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COVER Exclusive: Marguerite Zorach’s tapestry “Ipcar Family in Robinhood Farm, Maine”, 1944

Grayson Perry, Royal Academician, Turner Prize winner and fêted contemporary British artist? Meet Marguerite Zorach. Several years ago your scribe hit pay dirt in a charity shop. Ann Wiseman’s 1969 book Rag Tapestries and Wool Mosaics introduced your scribe to American modern artist Marguerite Zorach (1887-1968), and it was Zorach herself who introduced Wiseman to the art of hand-hooked rugs. Although Zorach is undeservedly little known in Europe, your scribe nevertheless suspects Perry’s tapestry series “The Vanity of Small Differences” owes a direct or indirect debt to Zorach. COVER has been granted exclusive permission by Zorach’s grandson to publish the following image.

The Ipcar Family at Robinhood Farm, Maine” (1944) by Marguerite Zorach. Copyright Dahlov Ipcar. All rights reserved. Photograph courtesy Robert Ipcar (the young boy with the airplane). Click to view a larger image.

With a mastery of multiple media and diverse stylistic influences from the Fauves to folk art, it would underserve Zorach to classify her solely as “a textile artist”. Zorach’s prolific output includes domestic tapestry panoramas, but unlike Perry’s tapestries, Zorach created each with her own hands. Choosing as her subject what others might see as rote domestic mundanity, Zorach knew these vignettes were fleeting treasures, and she captured her genius loci in an intimate way that allows subsequent audiences to feel kinship with her view of “earthly paradise”. Her work also contradicts the claim “Tapestry is the art form of grand houses”. So revelatory is Zorach’s technique, delivery and subject matter, your scribe has no qualms placing her on a par with British artist Sir Stanley Spencer.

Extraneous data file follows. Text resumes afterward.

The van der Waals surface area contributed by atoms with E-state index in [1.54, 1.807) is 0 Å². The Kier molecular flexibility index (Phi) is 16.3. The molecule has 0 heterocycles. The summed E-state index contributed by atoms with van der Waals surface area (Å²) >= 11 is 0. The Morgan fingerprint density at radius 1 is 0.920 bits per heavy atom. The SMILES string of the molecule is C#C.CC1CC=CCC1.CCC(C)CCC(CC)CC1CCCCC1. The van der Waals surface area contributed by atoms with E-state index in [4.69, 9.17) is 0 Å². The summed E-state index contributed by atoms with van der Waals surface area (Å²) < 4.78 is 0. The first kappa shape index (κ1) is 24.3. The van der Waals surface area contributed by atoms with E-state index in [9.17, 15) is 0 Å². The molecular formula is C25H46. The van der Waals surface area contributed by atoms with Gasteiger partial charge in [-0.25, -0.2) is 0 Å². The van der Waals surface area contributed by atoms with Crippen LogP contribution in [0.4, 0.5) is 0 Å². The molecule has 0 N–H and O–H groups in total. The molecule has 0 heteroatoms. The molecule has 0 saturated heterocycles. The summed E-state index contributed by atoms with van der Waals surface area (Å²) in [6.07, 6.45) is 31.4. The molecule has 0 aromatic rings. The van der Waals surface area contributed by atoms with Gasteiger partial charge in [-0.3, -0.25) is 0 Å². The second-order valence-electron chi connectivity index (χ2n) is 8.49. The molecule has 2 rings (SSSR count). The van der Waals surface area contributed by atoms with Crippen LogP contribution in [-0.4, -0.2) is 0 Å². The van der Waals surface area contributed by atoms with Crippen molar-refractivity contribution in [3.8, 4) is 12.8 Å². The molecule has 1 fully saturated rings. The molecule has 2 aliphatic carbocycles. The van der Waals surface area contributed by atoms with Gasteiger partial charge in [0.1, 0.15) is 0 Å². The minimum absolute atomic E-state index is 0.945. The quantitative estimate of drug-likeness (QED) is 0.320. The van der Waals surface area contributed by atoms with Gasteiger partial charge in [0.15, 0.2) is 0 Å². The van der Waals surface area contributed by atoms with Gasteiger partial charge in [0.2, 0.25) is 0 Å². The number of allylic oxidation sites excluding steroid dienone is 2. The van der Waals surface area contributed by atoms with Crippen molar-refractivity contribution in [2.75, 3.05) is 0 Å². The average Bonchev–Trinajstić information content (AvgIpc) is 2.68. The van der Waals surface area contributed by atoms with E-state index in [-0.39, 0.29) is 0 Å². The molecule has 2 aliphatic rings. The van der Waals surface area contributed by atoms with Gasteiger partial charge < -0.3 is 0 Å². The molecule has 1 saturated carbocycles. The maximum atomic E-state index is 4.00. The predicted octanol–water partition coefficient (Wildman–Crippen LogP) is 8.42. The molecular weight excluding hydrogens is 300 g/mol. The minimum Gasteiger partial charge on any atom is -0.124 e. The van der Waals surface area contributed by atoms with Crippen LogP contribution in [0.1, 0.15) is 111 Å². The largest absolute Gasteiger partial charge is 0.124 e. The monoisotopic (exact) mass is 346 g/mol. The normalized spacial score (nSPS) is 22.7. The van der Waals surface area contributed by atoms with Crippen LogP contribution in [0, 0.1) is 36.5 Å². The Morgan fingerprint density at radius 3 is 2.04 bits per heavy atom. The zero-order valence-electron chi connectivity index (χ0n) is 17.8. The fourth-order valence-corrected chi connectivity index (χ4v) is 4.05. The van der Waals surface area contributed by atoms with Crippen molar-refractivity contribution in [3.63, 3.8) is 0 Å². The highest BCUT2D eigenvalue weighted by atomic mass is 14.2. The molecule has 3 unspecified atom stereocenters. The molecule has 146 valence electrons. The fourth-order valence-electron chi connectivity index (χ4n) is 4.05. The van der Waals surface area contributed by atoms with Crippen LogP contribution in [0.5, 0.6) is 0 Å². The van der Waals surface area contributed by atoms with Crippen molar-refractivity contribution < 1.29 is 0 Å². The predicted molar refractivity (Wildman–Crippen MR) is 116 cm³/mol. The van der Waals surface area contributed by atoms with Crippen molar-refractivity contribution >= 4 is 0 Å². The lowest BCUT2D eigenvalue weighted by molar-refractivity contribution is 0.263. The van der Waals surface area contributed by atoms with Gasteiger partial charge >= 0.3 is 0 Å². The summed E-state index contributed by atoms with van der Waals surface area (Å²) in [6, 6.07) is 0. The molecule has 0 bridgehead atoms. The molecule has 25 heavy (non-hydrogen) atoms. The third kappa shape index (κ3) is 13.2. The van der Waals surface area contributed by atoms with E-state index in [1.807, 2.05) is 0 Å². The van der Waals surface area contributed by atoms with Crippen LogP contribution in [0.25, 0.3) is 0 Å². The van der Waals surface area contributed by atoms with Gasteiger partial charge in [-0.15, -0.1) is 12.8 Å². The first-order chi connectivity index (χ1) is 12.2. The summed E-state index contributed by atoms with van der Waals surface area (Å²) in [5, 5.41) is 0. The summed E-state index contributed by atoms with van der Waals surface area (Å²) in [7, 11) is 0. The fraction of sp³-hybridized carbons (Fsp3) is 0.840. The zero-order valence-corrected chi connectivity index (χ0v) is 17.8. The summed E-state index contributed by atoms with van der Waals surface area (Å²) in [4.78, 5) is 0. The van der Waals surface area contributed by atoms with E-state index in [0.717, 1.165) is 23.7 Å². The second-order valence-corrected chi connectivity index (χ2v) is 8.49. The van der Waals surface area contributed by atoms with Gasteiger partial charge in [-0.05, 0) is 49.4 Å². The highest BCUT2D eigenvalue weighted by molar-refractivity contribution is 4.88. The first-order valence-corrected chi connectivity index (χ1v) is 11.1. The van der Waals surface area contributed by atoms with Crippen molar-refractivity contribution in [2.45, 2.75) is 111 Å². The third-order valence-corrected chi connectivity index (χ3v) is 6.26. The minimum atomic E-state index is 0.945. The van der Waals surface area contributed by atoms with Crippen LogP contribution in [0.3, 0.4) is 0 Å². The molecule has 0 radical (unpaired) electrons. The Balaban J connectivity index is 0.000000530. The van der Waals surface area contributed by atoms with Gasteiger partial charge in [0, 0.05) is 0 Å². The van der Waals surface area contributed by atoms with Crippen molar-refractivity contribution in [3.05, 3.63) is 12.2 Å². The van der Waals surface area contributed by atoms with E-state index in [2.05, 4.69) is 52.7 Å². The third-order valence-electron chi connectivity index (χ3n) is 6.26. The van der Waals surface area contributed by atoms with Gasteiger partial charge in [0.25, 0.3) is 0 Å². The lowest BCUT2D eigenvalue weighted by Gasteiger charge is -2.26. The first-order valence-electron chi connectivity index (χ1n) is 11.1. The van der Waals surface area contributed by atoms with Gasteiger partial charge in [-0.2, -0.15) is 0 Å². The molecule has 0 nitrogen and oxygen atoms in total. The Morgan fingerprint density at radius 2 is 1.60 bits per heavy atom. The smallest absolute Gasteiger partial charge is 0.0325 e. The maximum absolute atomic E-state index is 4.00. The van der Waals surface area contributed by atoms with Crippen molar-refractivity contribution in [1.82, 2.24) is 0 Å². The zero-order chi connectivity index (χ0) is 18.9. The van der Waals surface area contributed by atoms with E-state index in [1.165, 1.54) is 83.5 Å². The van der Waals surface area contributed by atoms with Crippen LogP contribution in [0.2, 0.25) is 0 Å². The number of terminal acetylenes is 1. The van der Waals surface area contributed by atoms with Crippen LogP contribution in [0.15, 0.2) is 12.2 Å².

Country Evening by Marguerite Zorach, c. 1940. Oil on canvas. Copyright Dahlov Ipcar. All rights reserved. Photograph courtesy Gerald Peters Gallery, New York.

The Zorach story did not end with her death in 1968. Her daughter Dahlov Ipcar (born 1917) is a well-known American artist, illustrator and writer. For those like your scribe who lament they will never own a Zorach tapestry, there is good news. The Classic Rug Collection licensed a selection of Ipcar’s illustrations and translated them into limited edition hand-stitched pillows and rugs. Barbara Barran, Founder and President of Classic Rug Collection told your scribe, “I gave one of these rugs to Dahlov, who put it in her bedroom, then did an oil painting of the rug in her room. Chaming! The painting sold immediately.”

Your scribe is only willing to share the news of Classic Rug Collection’s Dahlov Ipcar limited edition because she has already bagsied her trove. For the rest of you? Get in there quick before Grayson Perry buys up the lot. You will be buying the best of American art. DJ

Celeste by Dahlov Ipcar. Wool on cotton rug. Classic Rug Collection. Design copyright Daghlov Ipcar. Image courtesy Classic Rug Collection.

Lion by Dahlov Ipcar. Wool on cotton pillow. Classic Rug Collection. Design copyright Daghlov Ipcar. Image courtesy Classic Rug Collection.

Art Textiles, Rugs & Carpets, Textiles, We Like
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Comments [2] Sign in to comment

  1. said:

    Dear Scribe
    Re: the Vanity of Small Differences, Victoria Miro, Is this a show or a catalogue or a book? or just a series of pillows by Marguuerite? if available I’d like a copy especially if any of my rugs or tapestries in this collection? thanks for the mention in your article..Dahlov taught me to make bread and from there I published Bread sculpture The edible Art, creations to eat with butter.
    Ann Sayre Wiseman

  2. covermct said:

    The Vanity of Small Differences at the Victoria Miro Gallery, London was artist Grayson Perry’s commercial exhibition of his tapestry series (six large scale tapestries). No other artist’s work is part of the “Vanity” series. I don’t think there is an exhibition catalogue. I love your tapestries too and thank you for the interesting info about Dahlov teaching you how to make bread! Thank you so much for reading and commenting on the blog post.

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